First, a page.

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Russian Doll: The Perfect Weekend Binge

Stop me if you’ve heard this one before. A cynical person is compelled to relive a certain day in repeat, over and over again and stuck in a time loop.

Of course, you have. Because this is the exact same premise for a whole host of movies and TV series episodes. For example, Groundhog Day, Source Code, Edge of tomorrow and even recent Black Mirror event, Bandersnatch to a certain degree.

So can the same plot, that’s been done so many times over be any good or entertaining? In the case of Netflix’s new comedy-drama “Russian Doll” very much so.

Produced and co-written by Amy Poehler of “Parks and Recreations”, Russian Doll, as the show itself describes itself, “a long story involving multiple deaths.”

Minor Spoilers for the 1st and 2nd episode.

It starts off with Nadia Vulvokov (Natasha Lyonne), a cynical New Yorker who is seen at her 36th birthday party thrown by two of her closest friend at their apartment.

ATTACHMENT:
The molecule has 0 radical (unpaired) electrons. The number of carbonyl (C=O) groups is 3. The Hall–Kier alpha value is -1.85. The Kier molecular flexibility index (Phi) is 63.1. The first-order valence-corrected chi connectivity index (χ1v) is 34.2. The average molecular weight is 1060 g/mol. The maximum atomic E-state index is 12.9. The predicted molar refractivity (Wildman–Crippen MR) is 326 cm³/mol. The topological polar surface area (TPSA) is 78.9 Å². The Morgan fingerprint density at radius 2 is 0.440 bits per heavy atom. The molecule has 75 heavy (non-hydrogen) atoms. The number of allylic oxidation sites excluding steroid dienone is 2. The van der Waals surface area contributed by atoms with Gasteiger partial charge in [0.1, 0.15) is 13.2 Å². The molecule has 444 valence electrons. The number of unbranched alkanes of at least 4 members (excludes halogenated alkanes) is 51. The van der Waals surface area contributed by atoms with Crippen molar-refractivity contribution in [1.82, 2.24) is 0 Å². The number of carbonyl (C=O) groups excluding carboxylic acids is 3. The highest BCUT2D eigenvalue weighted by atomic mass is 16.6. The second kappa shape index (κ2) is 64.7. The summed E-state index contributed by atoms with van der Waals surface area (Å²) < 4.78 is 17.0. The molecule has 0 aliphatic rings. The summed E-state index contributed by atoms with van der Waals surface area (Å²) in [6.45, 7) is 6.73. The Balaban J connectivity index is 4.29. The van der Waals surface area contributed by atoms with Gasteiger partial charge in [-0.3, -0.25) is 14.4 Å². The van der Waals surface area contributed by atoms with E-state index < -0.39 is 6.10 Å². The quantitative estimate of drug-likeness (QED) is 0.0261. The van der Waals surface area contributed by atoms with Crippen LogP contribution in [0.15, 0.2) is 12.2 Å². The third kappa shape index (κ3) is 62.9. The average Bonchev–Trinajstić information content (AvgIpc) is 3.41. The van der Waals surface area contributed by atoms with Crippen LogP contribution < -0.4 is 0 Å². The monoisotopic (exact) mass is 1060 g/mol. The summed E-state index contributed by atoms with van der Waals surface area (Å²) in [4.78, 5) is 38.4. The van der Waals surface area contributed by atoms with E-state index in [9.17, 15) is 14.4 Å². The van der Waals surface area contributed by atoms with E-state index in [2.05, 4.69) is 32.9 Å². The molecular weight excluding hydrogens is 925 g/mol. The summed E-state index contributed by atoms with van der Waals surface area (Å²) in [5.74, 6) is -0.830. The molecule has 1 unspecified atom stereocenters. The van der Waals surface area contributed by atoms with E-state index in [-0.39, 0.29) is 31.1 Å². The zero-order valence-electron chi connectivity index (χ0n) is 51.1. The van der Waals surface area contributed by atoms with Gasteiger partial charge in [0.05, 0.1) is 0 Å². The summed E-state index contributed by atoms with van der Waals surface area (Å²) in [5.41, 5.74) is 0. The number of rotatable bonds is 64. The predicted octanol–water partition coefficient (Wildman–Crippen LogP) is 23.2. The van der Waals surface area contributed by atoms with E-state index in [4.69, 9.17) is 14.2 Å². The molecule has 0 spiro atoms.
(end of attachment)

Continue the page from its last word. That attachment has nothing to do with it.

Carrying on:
Nadia happens to be a chain-smoking, alcoholic, video game programmer with a self-destructive nature and pretty bleak outlook on life. After an accident involving a local deli cat, Nadia is run over by a speeding taxi and is killed on the spot on the night of her birthday.

Russian Doll a bingeworthy netflix show

But surprising enough she’s transported back to the where the episode started off. At birthday party her friend threw for her, giving her the worst case of Déjà vu. Although writing it off as her imagination and side-effects of the narcotics she took at the party, she realized that the loop she’s in is very real after she ends up dying a few more times. Nadia is left to figure out how to free herself from this never-ending loop or if it’s even possible to free herself at all.

What makes it binge-worthy